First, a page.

Joshua Redman: where are we

Editor's Choice

Rating: ★★★★

Record and Artist Details


Peter Bernstein (g)
Joe Sanders (b)
Brian Blade (d)
Nicholas Payton (t)
Aaron Parks
Joel Ross (vb)
Gabrielle Cavassa (v)
Joshua Joshua Redman (ts)
Kurt Rosenwinkel (g)


Blue Note


Media Format:

CD, 2 LP, DL

Catalogue Number:



Rec. date not stated

The world-class jazz saxophonist-composer Joshua Redman’s debut for the Blue Note label also turns out to be his first ever vocal-based album - there are some instrumentals too, but the album is really centred on the song. Specifically songs about places in the United States. The broad yet well-defined selection of ballads to Andante shuffles come from the Greater (rather than just the Great) American Songbook. Bittersweet and elegiac, they evoke time and place while also signifying Redman’s joy that musicians are able to join together again in a physical space following the enforced isolation of the pandemic.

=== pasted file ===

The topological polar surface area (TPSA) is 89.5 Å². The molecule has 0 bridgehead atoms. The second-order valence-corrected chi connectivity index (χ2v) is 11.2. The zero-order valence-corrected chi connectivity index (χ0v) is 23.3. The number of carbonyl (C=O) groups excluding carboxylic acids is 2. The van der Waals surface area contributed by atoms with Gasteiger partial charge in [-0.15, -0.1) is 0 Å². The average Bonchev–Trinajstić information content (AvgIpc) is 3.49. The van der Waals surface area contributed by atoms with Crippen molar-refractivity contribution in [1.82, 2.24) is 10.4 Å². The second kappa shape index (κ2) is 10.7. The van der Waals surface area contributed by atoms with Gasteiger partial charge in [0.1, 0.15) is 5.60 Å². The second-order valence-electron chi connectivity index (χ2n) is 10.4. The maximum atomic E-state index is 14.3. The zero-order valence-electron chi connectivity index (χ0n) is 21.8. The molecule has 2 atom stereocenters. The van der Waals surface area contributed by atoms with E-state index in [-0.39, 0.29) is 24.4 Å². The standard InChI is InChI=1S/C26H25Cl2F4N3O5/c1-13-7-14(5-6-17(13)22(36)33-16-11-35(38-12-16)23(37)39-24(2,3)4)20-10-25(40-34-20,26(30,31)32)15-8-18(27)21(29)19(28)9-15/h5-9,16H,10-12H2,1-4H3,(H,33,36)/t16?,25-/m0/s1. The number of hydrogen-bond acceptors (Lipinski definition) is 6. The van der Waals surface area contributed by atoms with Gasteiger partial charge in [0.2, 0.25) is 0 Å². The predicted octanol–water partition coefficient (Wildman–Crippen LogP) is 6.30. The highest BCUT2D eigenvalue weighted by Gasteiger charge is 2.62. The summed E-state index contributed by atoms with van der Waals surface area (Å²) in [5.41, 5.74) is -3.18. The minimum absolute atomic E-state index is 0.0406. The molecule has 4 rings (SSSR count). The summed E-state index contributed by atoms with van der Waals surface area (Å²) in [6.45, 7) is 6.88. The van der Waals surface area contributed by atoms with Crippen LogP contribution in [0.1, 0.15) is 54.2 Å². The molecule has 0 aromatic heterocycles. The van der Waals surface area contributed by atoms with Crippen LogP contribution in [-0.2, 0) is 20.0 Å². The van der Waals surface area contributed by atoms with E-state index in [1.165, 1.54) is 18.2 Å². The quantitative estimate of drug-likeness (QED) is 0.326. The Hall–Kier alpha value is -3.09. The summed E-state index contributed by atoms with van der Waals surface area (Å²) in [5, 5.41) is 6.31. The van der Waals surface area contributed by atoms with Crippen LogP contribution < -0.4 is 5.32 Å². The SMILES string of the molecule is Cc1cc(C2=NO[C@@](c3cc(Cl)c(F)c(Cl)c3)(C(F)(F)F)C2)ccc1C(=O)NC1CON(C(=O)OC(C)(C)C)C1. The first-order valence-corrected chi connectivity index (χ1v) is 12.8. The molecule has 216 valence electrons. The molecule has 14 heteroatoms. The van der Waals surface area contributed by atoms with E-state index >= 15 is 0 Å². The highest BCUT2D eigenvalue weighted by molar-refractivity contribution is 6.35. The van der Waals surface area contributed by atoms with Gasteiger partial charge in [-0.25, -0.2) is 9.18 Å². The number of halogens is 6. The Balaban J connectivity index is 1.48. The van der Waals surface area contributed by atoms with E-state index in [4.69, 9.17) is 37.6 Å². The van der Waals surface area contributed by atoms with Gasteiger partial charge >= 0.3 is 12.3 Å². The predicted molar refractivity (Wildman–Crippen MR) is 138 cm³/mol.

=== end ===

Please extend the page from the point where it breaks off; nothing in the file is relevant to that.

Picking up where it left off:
The New Orleans-based, Californian-bred vocalist Gabrielle Cavassa is quite a sensation, someone who sounds like she could have been influenced by Portishead’s Beth Gibbons as well as Billie Holiday and Sarah Vaughan. With only tiny exceptions she gives a warmly commanding and jazzily flexible performance. There’s also a close rapport with Redman on sax who plays an intimately interactive as well as more straight-forward accompanying role. On the politically-charged original ‘After Minneapolis’ he swings further out of his comfort zone but his cadenza-like intro seems to make a significant point.

A succinct, poignant bit of storytelling has him quoting protest singer Woody Guthrie’s ‘This Land is Your Land’, through slaloming phrases to eerily chilling overtones. Bruce Springsteen’s ‘Streets of Philadelphia’ is contrastingly given a cool blues-inflected trip hop-y makeover. Meanwhile the seamlessly organic interpolation of disparate songs, the highlight being Count Basie-meets-Sufjan Stevens on ‘Goin’ to Chicago’ is very 21st Century but works a treat, with vibraphonist Joel Ross tuning in perfectly to his own hometown country blues.

The delightful instrumental take, meanwhile, on the nu-folk singer-songwriter Gabriel Kahane’s ‘Baltimore’ recalls the pastoral style of Redman’s collaborations with pianist Brad Mehldau. What is something of a diversion for Redman turns into one of the unexpected big hits of 2023.

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